or had limitations on their activities in 1969. It is an increase far larger than our overall population increase during those
same 12 years. The numbers include . . .
- The nearly 5 million persons who suffer from impairments of the back, the spine, the shoulders, and the upper and lower
extremities. Many of these impairments are from injuries sustained in preventable highway accidents.
- There are also the 3 to 4 million people who live with disabling and chronic bronchitis, asthma, emphysema, and other respiratory
conditions that may be traced to smoking or to preventable high-risk conditions in the workplace.
- The total also includes about 6 million people who suffer from arthritis, rheumatism, and other musculoskeletal disorders
about which we need to learn much more in order to control and prevent them.
- And there are the 5 million or so people who have not died of heart disease, who were saved but are nevertheless limited
in what they can do for the rest of their lives. In a sense, many of them survive as casualties of poor nutrition, smoking,
lack of exercise, or an inability to handle the stresses of modern life. Those are also preventable causes.
In the single year 1980, the Department of Labor reported a total of 5.6 million occupation-related illnesses and traumatic
injuries. These produced a total of nearly 42 million lost work days. And the total earnings lost came to $2 billion.
Some person . . . some agency . . . someone has to make up that loss. It may be replaced by Worker's Compensation or insurance,
by a relative or friend, a charitable organization, or social service agency. The earnings may be replaced, but never replaced
will be the lost days and lost years of a full, active living.
At this point, I am asking you to break through those cultural barriers you may have acquired so far. If we have trouble coping
with the aged person -- and I think we do -- then how much more difficult will it be for physicians to cope with the aged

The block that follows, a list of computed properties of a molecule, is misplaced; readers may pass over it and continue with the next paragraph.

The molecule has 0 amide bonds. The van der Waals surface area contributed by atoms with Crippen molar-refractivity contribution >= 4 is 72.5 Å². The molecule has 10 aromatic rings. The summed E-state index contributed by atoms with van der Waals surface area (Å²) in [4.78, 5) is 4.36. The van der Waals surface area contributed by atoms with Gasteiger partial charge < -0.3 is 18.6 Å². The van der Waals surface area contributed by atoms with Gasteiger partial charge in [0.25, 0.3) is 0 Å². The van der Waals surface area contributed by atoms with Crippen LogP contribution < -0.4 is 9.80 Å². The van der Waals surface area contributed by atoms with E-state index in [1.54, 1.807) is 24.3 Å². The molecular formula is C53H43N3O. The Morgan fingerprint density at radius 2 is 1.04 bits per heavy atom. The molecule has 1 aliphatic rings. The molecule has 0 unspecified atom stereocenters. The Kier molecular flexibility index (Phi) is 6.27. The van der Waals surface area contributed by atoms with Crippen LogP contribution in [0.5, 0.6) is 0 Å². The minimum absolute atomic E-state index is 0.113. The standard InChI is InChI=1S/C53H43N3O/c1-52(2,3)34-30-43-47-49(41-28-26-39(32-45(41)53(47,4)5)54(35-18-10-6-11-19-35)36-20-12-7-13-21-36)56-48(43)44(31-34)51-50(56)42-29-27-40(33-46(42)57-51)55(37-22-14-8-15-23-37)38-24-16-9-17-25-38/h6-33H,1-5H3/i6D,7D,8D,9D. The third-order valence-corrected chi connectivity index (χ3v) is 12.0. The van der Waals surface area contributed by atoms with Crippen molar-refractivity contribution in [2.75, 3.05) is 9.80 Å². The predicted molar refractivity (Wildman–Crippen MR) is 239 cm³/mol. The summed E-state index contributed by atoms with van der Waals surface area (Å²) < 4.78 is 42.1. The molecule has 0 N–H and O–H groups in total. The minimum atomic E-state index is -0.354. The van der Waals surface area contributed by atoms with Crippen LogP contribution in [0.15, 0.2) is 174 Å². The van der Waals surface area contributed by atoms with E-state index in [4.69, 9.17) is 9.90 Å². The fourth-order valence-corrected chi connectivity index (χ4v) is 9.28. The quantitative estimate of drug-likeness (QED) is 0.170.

person who is also disabled. Thanks to modern medicine, both have a better chance of surviving -- and please remember that,
as of today, you are part of "modern medicine."
There are many Americans living satisfying and productive lives who are also disabled. They live that way, in many cases,
in spite of the attitudes of society that are barriers to acceptance. Physicians have a special responsibility to be aware
of these barriers -- in their own attitudes and in the attitudes of others, friends, colleagues, or family -- and to change
This is a challenge to you personally and professionally. We are inclined to focus on a primary disability, for example, the
condition that is presented to us, and we deal with that exclusively. We tend to neglect secondary disabilities; other possible
outcomes that will compound the life problems of our patient. Scoliosis, as an illustration, can lead to a second disability:
pulmonary dysfunction. And pulmonary dysfunction can, in turn, lead to cardiovascular disorders later in life. We dare not
pigeonhole our thinking or compartmentalize our practice for our own sakes and for the sake of our patients.
This is a "commencement" address to you. This is your beginning in an exciting, satisfying career. Your education
is not over at a ceremony like this. It's just getting started. And it will continue. I sincerely hope that each graduate
today grasps the depth of the challenges in the years ahead, challenges that may occupy most of your practice. There is no
age at which a patient becomes uninteresting to a physician. The oath we take, the professional and collegial promises we
make deny that. Every patient needs are best care, our best thinking, our highest human instincts. And if the patient is old
and disabled, possibly having multiple disabilities, are basic decency and humanity must overcome our deficiencies in training
and education and acculturation.
Looking ahead . . . facing these extraordinary and exciting challenges . . . moving with and not against human history . .
. that has always been the ultimate reward of medical practice for me, as I hope it will be for each of you.